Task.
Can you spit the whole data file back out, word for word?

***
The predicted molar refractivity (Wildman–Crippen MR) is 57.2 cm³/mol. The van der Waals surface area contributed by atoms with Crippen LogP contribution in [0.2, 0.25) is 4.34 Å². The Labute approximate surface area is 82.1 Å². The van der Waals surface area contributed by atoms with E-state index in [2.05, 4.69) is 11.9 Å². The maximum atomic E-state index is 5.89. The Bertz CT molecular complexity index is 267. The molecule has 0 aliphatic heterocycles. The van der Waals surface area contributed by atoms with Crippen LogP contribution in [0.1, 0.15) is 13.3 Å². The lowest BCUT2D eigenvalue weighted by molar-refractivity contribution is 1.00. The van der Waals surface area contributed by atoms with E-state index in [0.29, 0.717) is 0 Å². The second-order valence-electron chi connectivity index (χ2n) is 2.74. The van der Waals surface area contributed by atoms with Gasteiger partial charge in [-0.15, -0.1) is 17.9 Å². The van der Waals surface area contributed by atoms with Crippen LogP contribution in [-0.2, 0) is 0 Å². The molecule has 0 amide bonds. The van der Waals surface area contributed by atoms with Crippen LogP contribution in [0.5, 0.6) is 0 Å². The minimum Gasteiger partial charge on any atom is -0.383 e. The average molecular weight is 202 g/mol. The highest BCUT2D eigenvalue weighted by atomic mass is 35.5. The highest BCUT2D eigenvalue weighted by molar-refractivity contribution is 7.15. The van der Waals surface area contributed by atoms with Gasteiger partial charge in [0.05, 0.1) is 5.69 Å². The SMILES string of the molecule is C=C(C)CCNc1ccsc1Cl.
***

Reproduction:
The predicted molar refractivity (Wildman–Crippen MR) is 57.2 cm³/mol. The van der Waals surface area contributed by atoms with Crippen LogP contribution in [0.2, 0.25) is 4.34 Å². The Labute approximate surface area is 82.1 Å². The van der Waals surface area contributed by atoms with E-state index in [2.05, 4.69) is 11.9 Å². The maximum atomic E-state index is 5.89. The Bertz CT molecular complexity index is 267. The molecule has 0 aliphatic heterocycles. The van der Waals surface area contributed by atoms with Crippen LogP contribution in [0.1, 0.15) is 13.3 Å². The lowest BCUT2D eigenvalue weighted by molar-refractivity contribution is 1.00. The van der Waals surface area contributed by atoms with E-state index in [0.29, 0.717) is 0 Å². The second-order valence-electron chi connectivity index (χ2n) is 2.74. The van der Waals surface area contributed by atoms with Gasteiger partial charge in [-0.15, -0.1) is 17.9 Å². The van der Waals surface area contributed by atoms with Crippen LogP contribution in [-0.2, 0) is 0 Å². The molecule has 0 amide bonds. The van der Waals surface area contributed by atoms with Crippen LogP contribution in [0.5, 0.6) is 0 Å². The minimum Gasteiger partial charge on any atom is -0.383 e. The average molecular weight is 202 g/mol. The highest BCUT2D eigenvalue weighted by atomic mass is 35.5. The highest BCUT2D eigenvalue weighted by molar-refractivity contribution is 7.15. The van der Waals surface area contributed by atoms with Gasteiger partial charge in [0.05, 0.1) is 5.69 Å². The SMILES string of the molecule is C=C(C)CCNc1ccsc1Cl.